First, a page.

A patient’s rights under HIPAA include the right to restrict the use and disclosure of medical records. While it may have been easier to manage restrictions in a paper record world, the advent of EHRs sometimes make it more difficult for restrictions to be executed.  To address these restrictions, the medical record often becomes part of a sub-group where access to the chart is limited.

Why would records be restricted?

Medical records could be restricted for a variety of reasons.  More often than not, a patient would like to keep their medical information private from others.  The range of patients who may want restricted records could include practice employees who have a chart in their own place of employment, to a patient who does not want their insurance payer to know of a specific diagnosis or procedure, all the way to the less common celebrity patient. Newsworthy cases, including the unfortunate episodes of violence, may also create the need for restricted records to shield the records from inquisitive eyes.

Ultimately, access to these records is typically only granted to a group of specific personnel to protect the privacy of those records and prevent an unauthorized disclosure.  EHRs often incorporate the ability to have restricted records, which can be accessed through different workflows and access permissions.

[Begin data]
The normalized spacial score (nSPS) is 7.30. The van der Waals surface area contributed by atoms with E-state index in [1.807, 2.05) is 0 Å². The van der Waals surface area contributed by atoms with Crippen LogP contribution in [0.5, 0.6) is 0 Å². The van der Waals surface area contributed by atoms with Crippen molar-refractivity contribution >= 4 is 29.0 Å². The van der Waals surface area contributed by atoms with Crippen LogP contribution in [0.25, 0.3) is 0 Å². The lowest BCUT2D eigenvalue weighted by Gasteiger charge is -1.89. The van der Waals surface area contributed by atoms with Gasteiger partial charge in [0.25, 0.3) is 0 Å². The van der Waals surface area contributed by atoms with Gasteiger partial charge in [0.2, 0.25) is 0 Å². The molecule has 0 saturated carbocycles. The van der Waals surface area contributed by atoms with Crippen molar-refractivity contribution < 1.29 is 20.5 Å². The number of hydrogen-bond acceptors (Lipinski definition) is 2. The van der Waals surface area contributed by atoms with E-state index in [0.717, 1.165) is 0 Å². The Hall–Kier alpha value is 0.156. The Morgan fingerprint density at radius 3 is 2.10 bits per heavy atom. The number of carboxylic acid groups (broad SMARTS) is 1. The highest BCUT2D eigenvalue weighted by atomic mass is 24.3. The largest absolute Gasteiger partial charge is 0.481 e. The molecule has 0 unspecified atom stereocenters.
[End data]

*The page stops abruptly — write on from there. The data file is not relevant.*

What are additional considerations with restricted records?

Ultimately if a patient requests a restriction, the Covered Entity will want to document that restriction in accordance with the HIPAA Privacy Rule.  Furthermore, there will need to be additional scrutiny and auditing of the records prior to their release to prevent an unauthorized disclosure of protected health information (PHI).  Ultimately, a very skilled and trusted employee or group of employees will want to carry out this process.

Release the Records Requests

If restricted access creates a ruckus in your workflow, ScanSTAT is here to help.  We’re happy to handle both the routine requests, and the more complicated, allowing you to focus on taking care of your patients instead of paperwork.  If you’d like to learn more about how we can alleviate these requests from your daily workload, reach out to us to schedule a demo today.

This FAQ is for informational purposes only and does not constitute legal advice. Seek your own legal counsel to ensure compliance with federal and state law.